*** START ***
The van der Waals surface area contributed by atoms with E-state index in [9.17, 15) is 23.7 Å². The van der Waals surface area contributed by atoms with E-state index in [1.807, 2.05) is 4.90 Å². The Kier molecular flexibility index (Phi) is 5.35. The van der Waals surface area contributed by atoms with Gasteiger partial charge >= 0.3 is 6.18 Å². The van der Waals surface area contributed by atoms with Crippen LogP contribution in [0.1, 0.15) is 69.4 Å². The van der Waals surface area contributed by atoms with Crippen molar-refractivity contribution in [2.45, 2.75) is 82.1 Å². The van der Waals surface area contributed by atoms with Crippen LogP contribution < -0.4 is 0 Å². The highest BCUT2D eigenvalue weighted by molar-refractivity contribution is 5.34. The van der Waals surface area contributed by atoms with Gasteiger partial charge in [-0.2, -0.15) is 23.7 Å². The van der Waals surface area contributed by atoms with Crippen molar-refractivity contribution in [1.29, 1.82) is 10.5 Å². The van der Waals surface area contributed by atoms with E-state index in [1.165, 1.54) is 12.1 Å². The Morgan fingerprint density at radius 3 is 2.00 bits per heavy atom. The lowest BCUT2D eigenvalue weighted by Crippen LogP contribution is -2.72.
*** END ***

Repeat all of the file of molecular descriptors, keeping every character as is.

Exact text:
The van der Waals surface area contributed by atoms with E-state index in [9.17, 15) is 23.7 Å². The van der Waals surface area contributed by atoms with E-state index in [1.807, 2.05) is 4.90 Å². The Kier molecular flexibility index (Phi) is 5.35. The van der Waals surface area contributed by atoms with Gasteiger partial charge >= 0.3 is 6.18 Å². The van der Waals surface area contributed by atoms with Crippen LogP contribution in [0.1, 0.15) is 69.4 Å². The van der Waals surface area contributed by atoms with Crippen molar-refractivity contribution in [2.45, 2.75) is 82.1 Å². The van der Waals surface area contributed by atoms with Crippen LogP contribution < -0.4 is 0 Å². The highest BCUT2D eigenvalue weighted by molar-refractivity contribution is 5.34. The van der Waals surface area contributed by atoms with Gasteiger partial charge in [-0.2, -0.15) is 23.7 Å². The van der Waals surface area contributed by atoms with Crippen molar-refractivity contribution in [1.29, 1.82) is 10.5 Å². The van der Waals surface area contributed by atoms with E-state index in [1.165, 1.54) is 12.1 Å². The Morgan fingerprint density at radius 3 is 2.00 bits per heavy atom. The lowest BCUT2D eigenvalue weighted by Crippen LogP contribution is -2.72.